It was year 2007, I met this great guy, an avid trekker like me, who introduced me to the world of running. He would travel across the city everyday to help me train for the 10K race. Fast forward to 2012, many races later, I was training for that year’s TCS 10k with the same guy, Gautham, who was by then my husband. But this time it wasn’t the same. I was dealing with a persistent upper back pain and a nagging cough, which the doctors attributed to a sedentary work style and Bangalore’s pollution. Though my gut feel said something was not right, I consoled myself with this explanation given by the doctors and I went ahead with the daily practice, but would be out of breath within the first 100 meters. I had to forego participating that year and instead was in and out of the hospital getting umpteen tests and a surgery done. In a few weeks, we were given the devastating diagnosis – Non Hodgkin’s lymphoma – cancer of the lymphatic system. I had a huge tumor crushing my left lung which made it almost non functional. No doubt I was always out of breath.
The following 6 months was beyond what one can be ever be prepared for. Cancer was a disease I had always related to affecting much older people. I was just 27, in my prime years, healthy and active. This couldn’t have happened to me. Once I got my head around accepting that it is what it is, I realized that in the present times a cancer diagnosis is no longer a death sentence. With an array of treatment options and advances made in medical science, I knew I had every chance to beat this, and I decided to focus on just that. Chemotherapy, sucked out whatever little energy I had and the other side effects which it brought along left me bed ridden for most of the days. Those dark times also had a silver lining – my amazing and supportive family, Gautham, my partner in the true sense, and my caring friends. It was as much their fight as it was mine.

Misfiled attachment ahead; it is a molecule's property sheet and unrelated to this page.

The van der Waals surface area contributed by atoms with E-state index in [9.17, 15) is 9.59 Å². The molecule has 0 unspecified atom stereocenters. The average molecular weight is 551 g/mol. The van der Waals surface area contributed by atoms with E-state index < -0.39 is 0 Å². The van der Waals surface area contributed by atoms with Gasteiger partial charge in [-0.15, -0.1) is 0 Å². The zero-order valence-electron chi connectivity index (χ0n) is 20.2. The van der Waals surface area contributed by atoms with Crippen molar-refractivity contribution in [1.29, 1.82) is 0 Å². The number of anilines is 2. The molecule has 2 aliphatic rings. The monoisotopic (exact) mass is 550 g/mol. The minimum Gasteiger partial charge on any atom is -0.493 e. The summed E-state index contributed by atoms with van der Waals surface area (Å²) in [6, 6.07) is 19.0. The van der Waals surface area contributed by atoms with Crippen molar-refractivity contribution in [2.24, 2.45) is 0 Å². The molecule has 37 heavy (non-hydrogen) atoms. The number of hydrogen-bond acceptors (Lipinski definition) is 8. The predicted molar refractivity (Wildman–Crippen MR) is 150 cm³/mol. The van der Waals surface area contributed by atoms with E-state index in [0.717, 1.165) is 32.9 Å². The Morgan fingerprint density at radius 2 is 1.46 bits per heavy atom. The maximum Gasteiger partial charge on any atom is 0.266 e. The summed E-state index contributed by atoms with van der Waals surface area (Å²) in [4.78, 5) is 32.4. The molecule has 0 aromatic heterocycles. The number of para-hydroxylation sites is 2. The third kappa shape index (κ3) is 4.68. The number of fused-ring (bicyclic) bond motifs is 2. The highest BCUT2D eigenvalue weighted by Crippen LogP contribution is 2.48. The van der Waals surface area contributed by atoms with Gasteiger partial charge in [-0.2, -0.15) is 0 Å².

With so many things not in his control, running gave Gautham the balance to handle the situation. And he encouraged me to get back to it, after my treatment. It took me about 6 months to get to do 2 km of brisk walking without feeling beaten down but I didn’t have the courage to start running. There were many ‘what ifs’ in my mind. After a year, in February 2014 I participated first in a 5K and within two weeks in a 10K race. My timings was nothing to write home about, nevertheless it gave me the confidence that I still had it in me, and I could slowly build up from there on. I joined Pacemakers with whom Gautham trained where he had improved his running form and timing and had made great group of friends who were so positive and motivated. It was great to be able to just be part of this group, and now under my encouraging coach, Mr. Kothandapani and a lot of motivation from fellow pacemakers, I am taking baby steps towards my goal. Cancer took away many things. I no longer have the lean and fit runner’s body, I struggle to run a lap of 400 meters in under 3 mins , but what the disease couldn’t take away was my spirit. I am back to running with a vengeance. This has given me the confidence that I am back in control of my mind and body. So dear running, I am here to stay. TCS World 10k 2014, here I come!